NEW ORLEANS -- The
pale concrete walls of Louis Armstrong Airport blend with gray
November skies as Toni, a cab starter, steps from her small booth
near the curb where she has been thumbing through pages of the
Are you in need of
a taxicab today, sir? she asks, warm smile, easy Southern manner.
There are no taxis in sight.
She speaks softly
into a small hand-held radio and catches a crackling reply. Several
minutes pass before a weathered minivan with almost no taxi
insignia and a dead meter on the dash eases to the curb.
A businessman in a
dark winter suit, a carry-on and laptop in tow, ambles up behind
Toni and she asks him the same question. He nods the
Two customers in 10
minutes, she says. My, we are setting some kind of record
She holds her hand
to her mouth as if mocking an open secret and says softly, Things
been a little slow here lately.
Indeed, in a town
that traditionally moves at its own languid pace, this historic
area and one-of-a-kind culture seems to have lost its timing. Its
natural rhythms have been disrupted.
Even in the French
Quarter, the veritable heart of southern Louisianas economic engine
-- its tourism industry -- the pulse of the trade remains
This is the message
a visitor gathers when walking the streets and talking with shop
owners, hotel and restaurant operators, state officials, workers
behind counters, artists, musicians and fortune tellers.
It is also the
message that played itself out at the Louisiana Recovery and
Rebuilding Conference, which drew hundreds of federal and local
officials, architects and urban planners earlier this month for
three days of discussions about rebuilding the region. It was one
of a half-dozen or more conferences and committee groups that have
met since the storm.
of a plan
This one, at the
Marriott Hotel on Canal Street, just off the Quarter, had drawn
Gov. Kathleen Blanco; Lt. Gov. Mitch Landrieu; Richard Moe, head of
the National Historic Trust; and members of Louisianas
Their words at once
described both growing frustration over the slow progress of
recovery and expressions of hope and optimism for a yet-to-be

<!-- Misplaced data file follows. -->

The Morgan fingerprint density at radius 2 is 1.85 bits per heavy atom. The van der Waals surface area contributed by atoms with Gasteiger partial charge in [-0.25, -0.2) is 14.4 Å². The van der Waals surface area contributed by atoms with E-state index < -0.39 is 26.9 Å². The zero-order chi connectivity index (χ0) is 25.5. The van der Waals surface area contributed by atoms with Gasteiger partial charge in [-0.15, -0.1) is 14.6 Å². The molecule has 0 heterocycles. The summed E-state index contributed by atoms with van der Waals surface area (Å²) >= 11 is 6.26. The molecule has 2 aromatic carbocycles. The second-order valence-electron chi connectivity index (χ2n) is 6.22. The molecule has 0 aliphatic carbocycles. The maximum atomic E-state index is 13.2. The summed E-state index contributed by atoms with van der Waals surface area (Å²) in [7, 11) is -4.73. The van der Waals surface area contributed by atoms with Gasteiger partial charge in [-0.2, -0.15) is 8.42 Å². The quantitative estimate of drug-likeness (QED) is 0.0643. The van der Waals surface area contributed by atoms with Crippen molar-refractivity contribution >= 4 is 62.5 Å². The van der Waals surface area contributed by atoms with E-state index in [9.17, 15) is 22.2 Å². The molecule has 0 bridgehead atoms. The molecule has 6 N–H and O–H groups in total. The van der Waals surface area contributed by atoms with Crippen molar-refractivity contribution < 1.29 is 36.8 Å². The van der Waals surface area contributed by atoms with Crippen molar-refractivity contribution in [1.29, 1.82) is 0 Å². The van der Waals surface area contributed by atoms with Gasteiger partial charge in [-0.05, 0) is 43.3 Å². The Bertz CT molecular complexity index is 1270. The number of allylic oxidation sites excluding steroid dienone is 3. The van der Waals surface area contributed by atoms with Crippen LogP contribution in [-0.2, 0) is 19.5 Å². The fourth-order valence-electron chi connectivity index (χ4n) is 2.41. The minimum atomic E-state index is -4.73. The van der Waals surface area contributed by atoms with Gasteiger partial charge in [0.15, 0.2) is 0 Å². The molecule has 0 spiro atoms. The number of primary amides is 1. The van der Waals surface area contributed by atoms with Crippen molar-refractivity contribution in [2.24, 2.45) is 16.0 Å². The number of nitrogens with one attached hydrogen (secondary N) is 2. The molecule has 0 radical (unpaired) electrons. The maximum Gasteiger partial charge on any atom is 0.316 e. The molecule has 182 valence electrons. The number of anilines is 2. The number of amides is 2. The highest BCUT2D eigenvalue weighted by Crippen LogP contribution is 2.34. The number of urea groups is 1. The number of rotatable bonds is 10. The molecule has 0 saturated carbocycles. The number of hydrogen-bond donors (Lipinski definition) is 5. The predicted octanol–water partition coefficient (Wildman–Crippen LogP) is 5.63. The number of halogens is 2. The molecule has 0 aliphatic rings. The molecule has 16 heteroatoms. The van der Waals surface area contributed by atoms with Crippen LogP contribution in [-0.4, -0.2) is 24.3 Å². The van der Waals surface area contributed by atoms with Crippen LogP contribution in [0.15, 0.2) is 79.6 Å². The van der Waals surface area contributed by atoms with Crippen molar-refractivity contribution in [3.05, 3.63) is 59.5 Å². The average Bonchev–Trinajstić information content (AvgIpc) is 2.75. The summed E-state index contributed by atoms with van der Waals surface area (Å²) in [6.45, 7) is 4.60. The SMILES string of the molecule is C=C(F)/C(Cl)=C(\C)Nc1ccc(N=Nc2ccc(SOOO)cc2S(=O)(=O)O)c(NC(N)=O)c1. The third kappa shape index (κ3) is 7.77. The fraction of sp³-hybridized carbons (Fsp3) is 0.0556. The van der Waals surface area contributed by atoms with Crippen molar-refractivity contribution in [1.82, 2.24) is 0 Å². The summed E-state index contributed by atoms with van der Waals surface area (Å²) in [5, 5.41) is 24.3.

developed omnibus plan that will unify the city and state and
restore vitality to a region that continues to suffer millions of
dollars in losses daily.
are waiting to hear, says Landrieu, is where the money will come
from to rebuild the city, how lost tax dollars will be replaced to
market tourism to the world and to provide for housing so that the
people of New Orleans -- the artists, musicians, chefs and others
who embody the culture the world comes to see -- can return. Today
they are scattered to the winds in a forced diaspora that is
crippling attempts to kick-start the tourism industry.
We very badly need
a plan, Landrieu says, for the short term and for the long term.
And to get there, first we need to speak with one voice.
As the cab driver
pulls from the curb at the airport, he barely gives a backward
glance. Though traffic in the ground transportation lanes is
usually heavy, they are practically deserted at 11 a.m. on a
The traffic on I-10
is also light. There is a general overcast, a sprinkle of rain here
and there, the sun pushing through the clouds in places to make for
a mild autumn morning, a day that could seem typical of the
But there is
nothing typical about the city now. Through the cab windows, the
aftermath of flood and wind is still evident on the ride into
sheeting sprouts from roofs as far as the eye can see on both sides
of the interstate. Beyond that, across whole areas of the parishes
where the levees gave way, bulldozers wait on paperwork to turn
neighborhoods into real estate.
Tens of thousands
of homes and apartments, where legions of tourism workers once
lived and thrived, now sit abandoned in ruins.
Even with the
ever-quickening cleanup, detritus of the mass exodus of New Orleans
has combined with debris from receding flood waters to leave the
highway medians littered with trash.
still sit in temporary storage beneath interstate overpasses,
covered in mud, windows shattered, doors wrenched off, waiting to
be reclaimed by absent owners.
Where the highway
passes Metairie Cemetery, acres of white mausoleums in crowded rows
show the pale brown stain of a high water mark. Some have been
scrubbed clean again, and they stand out white against the muddy
grass between the graves.
In the narrow
streets of the French Quarter, which survived without flooding and
suffered damage only from wind and rain, cars and pickups of